Week 10-B: PPGIS data acquisition
Week 11-A: Preparation of PPGIS data
Week 11-B: Hands-on session – PPGIS: Designing a map-based surve
Week 12-A: Analysis of PPGIS data
Week 12-B: Hands-on session – PPGIS: Working with data in Maptionnaire
Week 13-A: Knowledge discovery and scientific reporting
Week 13-B: Hands-on session Project (I)
Week 14-A: Hands-on session Project (II)
Week 14-B: Presentations

This course provides students in technology and design with comprehensive knowledge on finance for urban development and management by introducing a range of terms, vehicles, instruments, schemes, and implementations along theoretical frameworks and real-world scenarios. The entire course work consists of three large sections: (I) public challenges; (II) private initiatives; and (III) social technologies. This means that the topics of urban finance covered by this course are not only the fundamentals of conventional government finance for public resource allocation, social wealth distribution, and market stabilization (e.g., market failures, public goods, tax policy, intergovernmental transfers, fiscal decentralization, and interjurisdictional coordination) but also the advancements of unconventional corporate, entrepreneurial, and social finance for competitive and sustainable urbanization (e.g., project finance and public-private procurement strategy, international financial markets and institutions, urban climate and green finance, land marketization and land value capture, real estate investment and asset securitization, and financial technology). The course takers are expected to acquire both hard and soft knowledge on urban finance through a few basic analytical exercises and international case studies for broader social applications and cooperative actions across sectors.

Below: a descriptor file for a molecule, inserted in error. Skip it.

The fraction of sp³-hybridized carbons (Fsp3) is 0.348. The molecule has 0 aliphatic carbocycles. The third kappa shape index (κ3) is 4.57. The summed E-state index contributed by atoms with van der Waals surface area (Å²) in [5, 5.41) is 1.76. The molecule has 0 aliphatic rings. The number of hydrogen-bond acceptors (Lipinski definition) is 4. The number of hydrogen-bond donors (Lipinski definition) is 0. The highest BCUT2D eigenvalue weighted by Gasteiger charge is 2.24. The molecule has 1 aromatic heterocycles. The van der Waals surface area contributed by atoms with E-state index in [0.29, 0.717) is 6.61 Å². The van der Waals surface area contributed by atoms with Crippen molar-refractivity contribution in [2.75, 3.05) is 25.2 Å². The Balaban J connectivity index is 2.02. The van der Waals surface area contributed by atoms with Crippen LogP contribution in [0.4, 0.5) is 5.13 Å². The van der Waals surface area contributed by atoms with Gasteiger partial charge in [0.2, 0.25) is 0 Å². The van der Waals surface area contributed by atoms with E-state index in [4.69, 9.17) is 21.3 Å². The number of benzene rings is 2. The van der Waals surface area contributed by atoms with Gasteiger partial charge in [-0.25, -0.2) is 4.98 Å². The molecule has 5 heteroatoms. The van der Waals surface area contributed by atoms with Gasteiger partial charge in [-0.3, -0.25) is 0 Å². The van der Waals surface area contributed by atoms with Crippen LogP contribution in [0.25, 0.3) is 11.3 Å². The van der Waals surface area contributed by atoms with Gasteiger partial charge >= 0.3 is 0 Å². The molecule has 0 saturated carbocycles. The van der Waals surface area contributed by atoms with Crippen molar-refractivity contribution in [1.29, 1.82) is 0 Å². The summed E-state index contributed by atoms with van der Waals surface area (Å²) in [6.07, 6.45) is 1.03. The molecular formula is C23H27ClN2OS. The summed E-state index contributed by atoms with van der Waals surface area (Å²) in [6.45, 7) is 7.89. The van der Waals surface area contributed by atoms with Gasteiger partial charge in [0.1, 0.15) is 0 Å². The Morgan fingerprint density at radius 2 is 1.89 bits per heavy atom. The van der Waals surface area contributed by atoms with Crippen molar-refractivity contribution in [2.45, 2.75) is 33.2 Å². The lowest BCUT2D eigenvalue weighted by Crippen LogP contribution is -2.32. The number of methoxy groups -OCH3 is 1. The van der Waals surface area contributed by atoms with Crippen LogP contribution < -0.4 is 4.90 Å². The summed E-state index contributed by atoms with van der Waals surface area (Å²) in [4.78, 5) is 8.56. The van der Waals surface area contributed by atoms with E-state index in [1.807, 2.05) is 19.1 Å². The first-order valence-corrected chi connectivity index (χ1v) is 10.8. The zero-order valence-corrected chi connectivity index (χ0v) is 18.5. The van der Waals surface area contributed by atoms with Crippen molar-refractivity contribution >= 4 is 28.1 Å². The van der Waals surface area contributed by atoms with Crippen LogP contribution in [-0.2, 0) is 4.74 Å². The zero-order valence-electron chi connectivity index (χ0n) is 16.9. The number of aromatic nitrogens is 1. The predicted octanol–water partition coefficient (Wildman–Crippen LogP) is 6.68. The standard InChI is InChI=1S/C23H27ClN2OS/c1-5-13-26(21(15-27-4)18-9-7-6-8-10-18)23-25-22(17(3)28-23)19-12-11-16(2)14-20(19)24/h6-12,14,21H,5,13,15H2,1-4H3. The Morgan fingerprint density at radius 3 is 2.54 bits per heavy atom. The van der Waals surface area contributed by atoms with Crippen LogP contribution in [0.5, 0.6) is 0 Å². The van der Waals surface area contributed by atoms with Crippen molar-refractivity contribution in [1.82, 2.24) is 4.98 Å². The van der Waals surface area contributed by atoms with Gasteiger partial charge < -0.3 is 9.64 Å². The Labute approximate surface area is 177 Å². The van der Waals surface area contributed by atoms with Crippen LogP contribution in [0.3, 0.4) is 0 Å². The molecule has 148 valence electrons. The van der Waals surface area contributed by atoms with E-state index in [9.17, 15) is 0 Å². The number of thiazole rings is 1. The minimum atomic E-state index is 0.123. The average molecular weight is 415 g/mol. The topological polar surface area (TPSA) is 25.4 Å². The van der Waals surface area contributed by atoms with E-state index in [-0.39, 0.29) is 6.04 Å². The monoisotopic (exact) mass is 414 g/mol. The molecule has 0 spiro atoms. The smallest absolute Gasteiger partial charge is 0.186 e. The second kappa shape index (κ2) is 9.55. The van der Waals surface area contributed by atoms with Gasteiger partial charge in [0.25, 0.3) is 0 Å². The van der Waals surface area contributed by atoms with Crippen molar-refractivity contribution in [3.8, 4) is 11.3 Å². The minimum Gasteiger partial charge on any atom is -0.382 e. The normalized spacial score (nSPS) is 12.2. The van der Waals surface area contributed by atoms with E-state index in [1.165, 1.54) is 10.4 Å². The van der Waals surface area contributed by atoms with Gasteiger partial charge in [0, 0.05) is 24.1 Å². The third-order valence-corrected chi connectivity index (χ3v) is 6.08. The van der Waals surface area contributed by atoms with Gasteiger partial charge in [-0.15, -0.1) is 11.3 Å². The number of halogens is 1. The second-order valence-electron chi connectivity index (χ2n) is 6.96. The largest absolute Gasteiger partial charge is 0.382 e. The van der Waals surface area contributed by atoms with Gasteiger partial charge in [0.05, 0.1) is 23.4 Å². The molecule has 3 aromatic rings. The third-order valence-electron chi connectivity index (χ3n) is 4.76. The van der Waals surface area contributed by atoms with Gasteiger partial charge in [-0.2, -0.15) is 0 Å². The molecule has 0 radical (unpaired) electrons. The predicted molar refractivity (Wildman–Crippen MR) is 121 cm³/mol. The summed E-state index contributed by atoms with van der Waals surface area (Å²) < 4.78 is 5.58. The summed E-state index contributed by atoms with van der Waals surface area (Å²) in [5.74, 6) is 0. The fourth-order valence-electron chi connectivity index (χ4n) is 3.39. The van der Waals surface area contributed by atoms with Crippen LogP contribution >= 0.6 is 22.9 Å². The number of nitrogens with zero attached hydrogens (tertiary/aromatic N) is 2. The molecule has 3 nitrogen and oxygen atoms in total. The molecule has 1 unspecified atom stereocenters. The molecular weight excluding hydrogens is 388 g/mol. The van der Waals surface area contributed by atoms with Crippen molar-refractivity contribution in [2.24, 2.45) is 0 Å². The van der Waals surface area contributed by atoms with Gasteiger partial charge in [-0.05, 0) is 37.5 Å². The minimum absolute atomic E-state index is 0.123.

Instructor: Jin Murakami
Time: Monday (3-6pm) or Thursday (8.30-11.30am)
Venue: Think Tank 26 (2.514)

Week 1: Overview

SECTION I: PUBLIC CHALLENGES
Week 2: Public Goods & Public Finance
Week 3: Fiscal Decentralization & Municipal Finance
Week 4: Megaproject & Public Project Evaluation

SECTION II: PRIVATE INITIATIVES
Week 5: Privatization & PPP Models
Week 6: Corporate Finance & ESG Criteria
Week 7: No Class – Recess
Week 8: International Financial Markets & Institutions

SECTION III: SOCIAL TECHNOLOGIES
Week 9: Revenue Generation Schemes
Week 10: Real Estate Investment & Securitization
Week 11: Green Infrastructure & Climate Finance
Week 12: FinTech, Microfinance, SME Inclusion

FINAL
Week 13: Final Presentation
Week 14: Final Paper Submission & Follow-up Actions

The term “resilience” has been applied in various fields, including ecology, biology, psychology, urban planning, and international politics. This course examines the theoretical framework and practical application of resilience building within the dimension of urban planning and policy.

The course can be divided into two main sections: introductions to climate change, disaster, and adaptation; and thematic topics of vulnerability, adaptation, and resilience. Topics include climate change, vulnerability, justice, governance, participatory planning, local knowledge, and community resilience. In addition to discussing concepts, techniques, and tools, case studies with a reflective focus will be used to describe a variety of opportunities and challenges facing precarity. As a research seminar, students will be active participants through photography presentations, oral discussions, fieldwork, and analytical essays to reflect and present the depth and breadth of knowledge and insights to the class on resilient cities.

Instructor: Cai Yanjun
Time: Tuesday (3-6pm)
Venue: Think Tank 23 (2.413)

Week 1: Course Outline and Introduction
Fundamentals of Climate Change: Principles, Directions, & Impacts
Week 2: Facing Disaster
Week 3: Vulnerability
Week 4: Adaptation
Week 5: What is Resilience
Week 6: Toward Community Resilience
Week 7: Recess Week
Week 8: Participatory Climate Resilience